In the past, classrooms often had a designated “computer area” because the technology needed to be placed in close proximity to outlets and cables. Now, classroom technology looks a lot different. Some classrooms still have traditional set-ups, while others have carts of laptops or tablets that travel between rooms or one-to-one programs. We are teaching in an ever-changing, technology-centered world! Whatever your teaching situation looks like, check out these organizing technology ideas for the classroom below!
5 Tips and Ideas for Organizing Classroom Technology
Below are tips and ideas for organizing the technology in your classroom.
1. Carefully Select the Location
While you may not need to set aside a large area, you will want to carefully select a space in your classroom for where students will be using technology. Here are some things to consider:
You should definitely take internet safety into consideration. Try to avoid having students working online in positions that prohibit you from viewing their screens. Although there are typically restrictions put in place by the district, there are times when students may still land on a site that is not appropriate. Every possible effort should be made to ensure students screens are never hidden from view.
Avoid having the screens facing student work areas in a way that will distract other students. You will want the screens in your view, but not necessarily in other students’ view.
Outlets and Connections
You’ll want to consider the location of electrical outlets and internet connections. You don’t want cords in walking paths. Nor do you want to place cords under rugs. This can be a fire hazard.
It’s important that students are able to access the technology with ease. They will need to access things like USB ports, keyboards, and monitors. Consider the accessibility of the height of the computers. Students should view the monitor at eye level. Additionally, think about the impact that lights and windows have on screens. You’ll want to reduce glare as much as possible.
Your students need to be able to use the technology with ease and comfort. A couple of things to consider is comfortable seating and having space around computers for paper and clipboards for students to be able to complete related activities.
2. Take Safety Precautions
The second on this list of technology ideas for the classroom is to take safety precautions. I briefly touched upon this idea in the last section when I mentioned keeping cords out of walking paths and not putting cords underneath rugs. You’ll also want to take care not to overload electrical outlets with too many devices. Avoid using power strips. These are both fire hazards. Be sure to check out your school districts policies in regards to technology.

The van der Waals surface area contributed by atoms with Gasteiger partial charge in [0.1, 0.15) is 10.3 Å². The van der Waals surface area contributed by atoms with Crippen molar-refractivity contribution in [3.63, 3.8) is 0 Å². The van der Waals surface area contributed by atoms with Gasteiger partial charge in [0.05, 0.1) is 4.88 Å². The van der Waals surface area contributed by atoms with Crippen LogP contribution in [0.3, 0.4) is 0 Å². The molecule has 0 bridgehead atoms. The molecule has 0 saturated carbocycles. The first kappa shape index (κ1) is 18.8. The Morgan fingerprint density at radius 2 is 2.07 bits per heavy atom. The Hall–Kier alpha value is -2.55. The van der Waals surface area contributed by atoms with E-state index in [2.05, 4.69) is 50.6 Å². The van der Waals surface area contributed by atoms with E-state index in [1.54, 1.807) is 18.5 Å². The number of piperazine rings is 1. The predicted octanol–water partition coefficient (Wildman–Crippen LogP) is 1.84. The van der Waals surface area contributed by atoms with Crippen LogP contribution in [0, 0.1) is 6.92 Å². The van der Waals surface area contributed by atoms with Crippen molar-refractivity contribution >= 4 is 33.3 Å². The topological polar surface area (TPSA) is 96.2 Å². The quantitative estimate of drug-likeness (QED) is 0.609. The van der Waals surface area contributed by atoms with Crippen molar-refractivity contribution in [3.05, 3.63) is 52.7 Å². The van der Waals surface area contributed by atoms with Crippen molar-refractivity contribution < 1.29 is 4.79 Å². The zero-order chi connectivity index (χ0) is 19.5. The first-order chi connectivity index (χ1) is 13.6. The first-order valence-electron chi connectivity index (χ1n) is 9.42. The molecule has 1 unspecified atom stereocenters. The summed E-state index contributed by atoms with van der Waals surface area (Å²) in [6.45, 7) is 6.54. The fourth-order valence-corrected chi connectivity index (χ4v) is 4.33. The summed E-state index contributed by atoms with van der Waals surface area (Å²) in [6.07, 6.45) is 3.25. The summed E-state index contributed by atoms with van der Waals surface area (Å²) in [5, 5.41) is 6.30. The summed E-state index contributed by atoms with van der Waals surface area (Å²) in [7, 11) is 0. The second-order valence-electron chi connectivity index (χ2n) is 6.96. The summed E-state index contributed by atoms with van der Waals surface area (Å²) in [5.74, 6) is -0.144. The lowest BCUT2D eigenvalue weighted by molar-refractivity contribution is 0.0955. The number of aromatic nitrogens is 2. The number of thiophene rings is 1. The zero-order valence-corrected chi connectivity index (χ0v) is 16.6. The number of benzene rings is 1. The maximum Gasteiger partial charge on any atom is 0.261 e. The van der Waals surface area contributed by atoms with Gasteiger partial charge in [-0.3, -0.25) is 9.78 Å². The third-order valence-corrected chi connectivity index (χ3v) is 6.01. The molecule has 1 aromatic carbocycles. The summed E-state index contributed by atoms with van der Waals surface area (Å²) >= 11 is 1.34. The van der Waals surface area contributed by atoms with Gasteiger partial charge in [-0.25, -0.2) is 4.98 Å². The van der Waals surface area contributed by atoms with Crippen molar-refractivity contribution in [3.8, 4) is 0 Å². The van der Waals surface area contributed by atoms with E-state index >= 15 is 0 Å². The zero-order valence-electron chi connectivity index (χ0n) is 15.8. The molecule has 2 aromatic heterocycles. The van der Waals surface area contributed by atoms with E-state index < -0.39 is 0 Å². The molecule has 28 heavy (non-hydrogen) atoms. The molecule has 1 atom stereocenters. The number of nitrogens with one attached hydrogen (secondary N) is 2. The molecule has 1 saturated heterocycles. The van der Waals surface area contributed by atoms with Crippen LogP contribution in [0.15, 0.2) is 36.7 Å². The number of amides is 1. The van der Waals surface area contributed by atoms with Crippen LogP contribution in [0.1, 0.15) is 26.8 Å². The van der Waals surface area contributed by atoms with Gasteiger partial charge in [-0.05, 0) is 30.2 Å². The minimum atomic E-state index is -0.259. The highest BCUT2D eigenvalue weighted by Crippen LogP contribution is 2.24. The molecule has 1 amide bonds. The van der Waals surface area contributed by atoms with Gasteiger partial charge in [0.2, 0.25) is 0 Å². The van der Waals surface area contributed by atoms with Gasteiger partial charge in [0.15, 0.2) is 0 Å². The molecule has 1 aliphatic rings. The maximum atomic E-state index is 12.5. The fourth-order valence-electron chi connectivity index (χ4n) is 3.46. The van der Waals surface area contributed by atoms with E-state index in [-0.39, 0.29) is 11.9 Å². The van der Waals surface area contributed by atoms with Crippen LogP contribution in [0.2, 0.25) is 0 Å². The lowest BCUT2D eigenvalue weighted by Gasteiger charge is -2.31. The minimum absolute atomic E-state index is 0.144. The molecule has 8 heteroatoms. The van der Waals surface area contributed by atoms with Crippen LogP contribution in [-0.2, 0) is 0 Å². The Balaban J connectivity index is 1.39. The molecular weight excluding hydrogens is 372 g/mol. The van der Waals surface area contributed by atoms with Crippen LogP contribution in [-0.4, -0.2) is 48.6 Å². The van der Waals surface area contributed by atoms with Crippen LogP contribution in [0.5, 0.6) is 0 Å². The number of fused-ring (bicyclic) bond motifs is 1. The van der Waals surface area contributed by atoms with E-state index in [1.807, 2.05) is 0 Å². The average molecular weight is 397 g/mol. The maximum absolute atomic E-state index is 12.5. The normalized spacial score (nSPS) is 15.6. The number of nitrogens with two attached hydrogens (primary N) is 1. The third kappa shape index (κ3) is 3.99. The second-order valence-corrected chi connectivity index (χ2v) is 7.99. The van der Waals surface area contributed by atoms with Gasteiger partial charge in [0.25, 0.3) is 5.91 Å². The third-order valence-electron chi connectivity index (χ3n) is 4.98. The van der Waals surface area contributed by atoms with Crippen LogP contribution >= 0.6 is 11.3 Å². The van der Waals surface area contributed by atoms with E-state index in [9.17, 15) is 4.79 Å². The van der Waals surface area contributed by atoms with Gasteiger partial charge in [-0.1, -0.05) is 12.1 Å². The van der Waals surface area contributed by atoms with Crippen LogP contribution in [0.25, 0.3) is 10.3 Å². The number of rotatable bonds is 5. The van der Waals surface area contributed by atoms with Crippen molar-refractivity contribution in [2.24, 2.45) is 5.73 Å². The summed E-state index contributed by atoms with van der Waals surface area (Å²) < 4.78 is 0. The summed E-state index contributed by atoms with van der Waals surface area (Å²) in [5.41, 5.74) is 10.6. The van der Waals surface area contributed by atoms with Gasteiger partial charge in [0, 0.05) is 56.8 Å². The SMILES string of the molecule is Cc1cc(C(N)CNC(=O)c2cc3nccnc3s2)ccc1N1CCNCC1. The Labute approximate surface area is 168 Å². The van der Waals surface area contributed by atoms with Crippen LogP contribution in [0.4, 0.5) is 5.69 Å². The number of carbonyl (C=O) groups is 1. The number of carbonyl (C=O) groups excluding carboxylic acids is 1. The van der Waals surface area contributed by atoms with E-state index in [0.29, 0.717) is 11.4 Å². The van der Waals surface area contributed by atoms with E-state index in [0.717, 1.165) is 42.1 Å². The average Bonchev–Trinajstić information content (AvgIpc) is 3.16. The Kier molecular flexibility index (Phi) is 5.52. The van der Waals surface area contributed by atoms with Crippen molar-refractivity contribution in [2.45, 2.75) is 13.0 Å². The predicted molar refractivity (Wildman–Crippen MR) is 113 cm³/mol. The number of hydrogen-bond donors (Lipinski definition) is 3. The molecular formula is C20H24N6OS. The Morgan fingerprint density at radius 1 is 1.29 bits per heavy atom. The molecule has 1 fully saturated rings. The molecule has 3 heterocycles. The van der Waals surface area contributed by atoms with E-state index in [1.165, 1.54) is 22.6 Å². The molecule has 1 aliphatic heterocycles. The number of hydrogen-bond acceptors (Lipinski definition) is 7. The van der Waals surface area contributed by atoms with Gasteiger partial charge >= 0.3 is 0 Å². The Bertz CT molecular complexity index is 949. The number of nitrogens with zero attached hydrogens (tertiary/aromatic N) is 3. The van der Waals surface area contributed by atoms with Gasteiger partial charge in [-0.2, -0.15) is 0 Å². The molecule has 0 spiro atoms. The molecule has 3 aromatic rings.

3. Inventory All Your Tech
There are still many classrooms that are very limited on technology. Some teachers have 1 computer and others may need to take their class to a computer lab or tech center. In order to set up a technology center in your room, you’ll need to assess what is available to you.
One Computer Classroom
Decide how you would like to use it. Some options include using it as a teacher tool, allowing students to access it as a learning center or utilizing it as a small group presentation area. I’ve done this and have had the students view the monitor for lessons.
Several Computer Classroom
Consider if you want them to be clustered together or spread apart around the room. Initially, I always kept mine together because it seemed like the thing to do. However, it was hard to manage the noise level. Also, it was too crowded if I had more than one student working on a computer as I often do for interactive games. This year I spread them out around the room and was very happy with that decision.
4. Utilize Organization Strategies
The fourth on this list of technology ideas for the classroom is to utilize tech organization strategies and hacks. There are so many different organization hacks to help you organize your technology. One example is to use cable ties to keep cords neat. A second example is to color-code your keyboards to help little finders remember important keys. A third example is to use bread ties or washi/electrical tape to label the top and bottom of cords to keep them all organized.
5. Make Expectations Clear
Post expectations for technology use near the technology so you and the students can reference it throughout the school year. Also, post the expectations for how to put away and clean up technology when a student is done. This will help you maintain an organized space.
In closing, we hope you found these organizing technology ideas for the classroom helpful. If you did, then you may also be interested in our classroom organization course and these other posts: